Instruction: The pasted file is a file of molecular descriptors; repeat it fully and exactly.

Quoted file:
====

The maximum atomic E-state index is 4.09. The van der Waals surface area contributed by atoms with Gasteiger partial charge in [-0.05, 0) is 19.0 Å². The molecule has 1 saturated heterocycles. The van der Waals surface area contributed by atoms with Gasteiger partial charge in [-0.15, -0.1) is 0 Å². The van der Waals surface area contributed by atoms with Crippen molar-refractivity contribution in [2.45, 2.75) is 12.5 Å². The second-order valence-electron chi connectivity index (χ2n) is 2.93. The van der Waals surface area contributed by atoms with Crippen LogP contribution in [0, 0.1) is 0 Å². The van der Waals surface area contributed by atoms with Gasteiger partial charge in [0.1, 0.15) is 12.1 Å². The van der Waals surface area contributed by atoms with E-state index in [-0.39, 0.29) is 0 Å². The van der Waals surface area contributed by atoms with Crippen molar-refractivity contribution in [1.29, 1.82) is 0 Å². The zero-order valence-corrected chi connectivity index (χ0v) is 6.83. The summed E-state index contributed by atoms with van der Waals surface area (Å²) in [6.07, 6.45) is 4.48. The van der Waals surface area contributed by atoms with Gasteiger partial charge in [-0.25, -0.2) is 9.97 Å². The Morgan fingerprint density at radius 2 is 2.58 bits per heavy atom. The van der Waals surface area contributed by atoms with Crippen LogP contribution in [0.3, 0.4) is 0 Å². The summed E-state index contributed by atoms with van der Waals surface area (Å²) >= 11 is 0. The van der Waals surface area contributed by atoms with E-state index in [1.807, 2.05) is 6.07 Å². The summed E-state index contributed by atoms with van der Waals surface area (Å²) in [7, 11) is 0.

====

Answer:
The maximum atomic E-state index is 4.09. The van der Waals surface area contributed by atoms with Gasteiger partial charge in [-0.05, 0) is 19.0 Å². The molecule has 1 saturated heterocycles. The van der Waals surface area contributed by atoms with Gasteiger partial charge in [-0.15, -0.1) is 0 Å². The van der Waals surface area contributed by atoms with Crippen molar-refractivity contribution in [2.45, 2.75) is 12.5 Å². The second-order valence-electron chi connectivity index (χ2n) is 2.93. The van der Waals surface area contributed by atoms with Crippen LogP contribution in [0, 0.1) is 0 Å². The van der Waals surface area contributed by atoms with Gasteiger partial charge in [0.1, 0.15) is 12.1 Å². The van der Waals surface area contributed by atoms with E-state index in [-0.39, 0.29) is 0 Å². The van der Waals surface area contributed by atoms with Crippen molar-refractivity contribution in [1.29, 1.82) is 0 Å². The zero-order valence-corrected chi connectivity index (χ0v) is 6.83. The summed E-state index contributed by atoms with van der Waals surface area (Å²) in [6.07, 6.45) is 4.48. The van der Waals surface area contributed by atoms with Gasteiger partial charge in [-0.25, -0.2) is 9.97 Å². The Morgan fingerprint density at radius 2 is 2.58 bits per heavy atom. The van der Waals surface area contributed by atoms with Crippen LogP contribution in [0.3, 0.4) is 0 Å². The summed E-state index contributed by atoms with van der Waals surface area (Å²) >= 11 is 0. The van der Waals surface area contributed by atoms with E-state index in [1.807, 2.05) is 6.07 Å². The summed E-state index contributed by atoms with van der Waals surface area (Å²) in [7, 11) is 0.